[or am I just losing it?]
A few days ago, I made all the necessary calls required to get out of all my callings and obligations to the ward.
But let me back up a bit.
Two, maybe even three years ago I wrote this:
"But I hang on. Lots of others in my situation have severed all ties, start to drink, smoke, swear, etc… Obviously they don’t keep paying 10 percent of their income to the organization. But not me. I am still there, gritting my teeth through most of the meetings, trying no to be too cynical of the things said in Sunday school. Trying not to deviate too far when I teach the kids their Sunday school lessons, not bring up any of the questions that torment me. I don’t drink or smoke, and I am fighting off swearing as hard as I can… but then I know lots of good members who do let rip with offending words, but they still have callings in high places, so I feel okay about my little slip-ups. And we do keep paying 10 percent of our income to the organization of the church. I say we, because I get little checks here and there from various art projects I do… and I usually slide on paying my tithing on them- is that a sign… am I loosing my grip on the rod? As long as “We” pay that comforting little 10 percent, I am content to ignore my own little irregularities. So why do I hang on? Here is the best answer I can come up with: deep in the spiritual experiences I have had with this theology, there have been good and Godly things that I have needed. I am content to allow myself to interpret things in a slightly different way, and to permit myself to see certain things as a result of the “false traditions of the fathers” while still remaining within the framework. Still hanging on. keeping silence a lot of the times, but hanging on."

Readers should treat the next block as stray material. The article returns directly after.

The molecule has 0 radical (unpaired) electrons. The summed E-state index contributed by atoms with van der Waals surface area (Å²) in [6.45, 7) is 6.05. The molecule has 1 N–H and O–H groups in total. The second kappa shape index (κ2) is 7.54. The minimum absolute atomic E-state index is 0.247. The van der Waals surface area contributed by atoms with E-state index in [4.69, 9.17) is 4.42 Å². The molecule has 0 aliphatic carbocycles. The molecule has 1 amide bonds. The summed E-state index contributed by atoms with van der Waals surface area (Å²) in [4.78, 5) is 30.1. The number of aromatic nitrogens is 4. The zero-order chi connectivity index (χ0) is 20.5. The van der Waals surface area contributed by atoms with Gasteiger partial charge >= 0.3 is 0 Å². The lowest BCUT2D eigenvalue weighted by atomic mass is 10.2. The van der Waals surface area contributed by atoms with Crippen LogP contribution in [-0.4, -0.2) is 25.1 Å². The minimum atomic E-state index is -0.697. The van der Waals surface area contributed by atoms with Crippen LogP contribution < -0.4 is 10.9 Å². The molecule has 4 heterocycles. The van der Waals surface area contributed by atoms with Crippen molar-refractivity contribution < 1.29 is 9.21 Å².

Then, it was last year that I returned my temple recommend to my bishop. letting that go, but still hoping to hold on to the church as a non-recommended member.
Still hanging on.
Then, several months ago, I hit a fork in the road. I felt I could no longer go on as I had been going, I had to make a decision about The Church one way or the other; either re-enter as a fully participating member, or take a leave of absence for a bit. I was leaning towards a sabbatical. The same day I wrote that post, I was called to work in the nursery with my husband. These past few months have been quite hard, I have felt so stuck, arrested mid-step. More than anything, these past few months have solidified the desire to take a break. To step alway from the church, get some breathing room, something.
So now it begins. I have let go. I am taking a sabbatical. Taking a break. I'm going to start from scratch, and try to do some rebuilding of my shattered self-image.
Margaret Starbird in speaking of her own crisis of faith, wrote: "I feared it would turn me inside out. Doctrines I had believed on faith had to be uprooted and discarded, and new beliefs had to be sown and allowed to take root. The entire Roman Catholic framework of my childhood had to be dismantled to uncover the dangerous fault in the foundation and then the belief system carefully rebuilt when the fissure had been sealed."
Likewise, Jeremy (Chandelle's lover) spoke of when he left the church: "Without the constant need to check every decision I made against the teachings of that institution, a whole slew of possibilities previously closed to me opened themselves for consideration and action... I also had an intense feeling of fear. I was afraid of giving up the familiar. Afraid of ridding myself of a level of support that I had relied on all my life."
I am a little afraid. And shaky. Really, I don't know who I am anymore. And the day I made the phone calls to get released from my callings, I cried and cried.
Cuz I don't know where this is going.